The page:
- Kenneth Cukier"There’s only too much data if you don’t know how to analyse it. Realistically, we can deal with huge amounts of data from disciplines like physics, like the particle accelerators which produce gigabytes and gigabytes of data. The human data we produce doesn’t really compare to that amount of data. So is it possible to analyse it? Yes. The real question is, are we analysing it? Are we getting insights from that data and not just storing it away on a server somewhere? We’re not really. I think the reason is that the physics people know how to work with huge data, the computer scientists know how to collect data, and the social scientists know the questions we want to ask. It’s very difficult to bring those three things together to get insights into the data rather than just collecting it."
- David Stillwell
What are your thoughts on Big Data? And the privacy issues that arise from its use?
- Salon Attendee
When the focus is on identity you can guarantee every individual will have an opinion or an experience to contribute. How do you view yourself? How do you view others? Where do you situate yourself within constantly evolving cultures? With so many points of view, there are a multitude of directions a conversation on ‘the self’ can take. So when the panel discussion at the TEDxWarwickSalon (Identity) took place, the contributions made by panellists and attendees alike created quite the dynamic dialogue.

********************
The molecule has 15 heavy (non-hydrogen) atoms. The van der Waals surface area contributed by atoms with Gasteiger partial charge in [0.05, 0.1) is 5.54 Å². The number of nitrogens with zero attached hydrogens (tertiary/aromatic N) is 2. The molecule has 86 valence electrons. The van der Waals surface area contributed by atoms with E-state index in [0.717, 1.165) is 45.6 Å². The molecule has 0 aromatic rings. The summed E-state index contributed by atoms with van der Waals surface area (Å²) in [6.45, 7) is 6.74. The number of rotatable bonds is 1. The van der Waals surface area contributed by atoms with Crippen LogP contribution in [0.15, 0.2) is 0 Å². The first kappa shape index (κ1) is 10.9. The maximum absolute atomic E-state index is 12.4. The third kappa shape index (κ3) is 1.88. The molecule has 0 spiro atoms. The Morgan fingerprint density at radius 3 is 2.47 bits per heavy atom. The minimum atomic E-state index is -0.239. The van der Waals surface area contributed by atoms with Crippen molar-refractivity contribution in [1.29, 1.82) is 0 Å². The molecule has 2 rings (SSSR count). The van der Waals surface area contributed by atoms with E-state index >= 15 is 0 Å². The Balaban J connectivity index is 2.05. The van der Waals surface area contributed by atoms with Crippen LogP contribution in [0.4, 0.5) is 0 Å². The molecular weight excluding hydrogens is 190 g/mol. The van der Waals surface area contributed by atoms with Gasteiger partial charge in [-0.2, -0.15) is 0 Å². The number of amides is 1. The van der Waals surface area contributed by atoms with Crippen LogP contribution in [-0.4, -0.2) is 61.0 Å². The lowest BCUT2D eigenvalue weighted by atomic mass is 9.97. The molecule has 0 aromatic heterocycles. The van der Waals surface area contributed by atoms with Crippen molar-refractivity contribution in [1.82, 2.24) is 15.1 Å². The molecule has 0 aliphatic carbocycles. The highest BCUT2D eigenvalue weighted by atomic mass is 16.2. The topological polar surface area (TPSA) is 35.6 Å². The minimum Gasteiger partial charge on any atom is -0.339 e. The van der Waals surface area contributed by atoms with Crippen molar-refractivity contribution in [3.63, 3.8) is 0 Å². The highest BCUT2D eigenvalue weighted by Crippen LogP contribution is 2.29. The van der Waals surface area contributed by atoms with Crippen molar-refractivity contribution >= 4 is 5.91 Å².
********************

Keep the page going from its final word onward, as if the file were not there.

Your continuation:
Areas such as transgenderism, digital identities and the relationship with our bodies were explored by the speakers Rikki Arundel, David Stillwell and Roanna Mitchell respectively. Launching straight into the problems that arise when trying to reconcile differing identities, host Zena Agha prompted the speakers to question the definition of identity and the difficulties that arise from trying to change your individuality. Almost instantly the debate between real and virtual identities became the basis of the problems we face today over how we convey ourselves in public.
The shift towards a consideration of online identities brought increasing involvement from the audience in the panel discussion. With the likes of Facebook, Twitter and Instagram providing platforms to display our personality and showcase our daily activities, we risk becoming selective over how we portray ourselves, reducing the realistic nature of our perceived identity. And yet, our CVs and LinkedIn profiles create an altogether different problem – how do we as students retain our distinctiveness whilst also conforming to the idea of a ‘well-rounded individual’ that employers look for?
Speaking to attendees after the event, it was clear that whilst many were given much to think about concerning their own sense of self, some were leaving the Salon with unresolved ideas of what identity is and how significant a role it plays within our lives. But it is this ambiguity which makes the topic such an intriguing choice of conversation, and the more we debate about our identities, the more hope we have for progression in overcoming the issues that arise from them.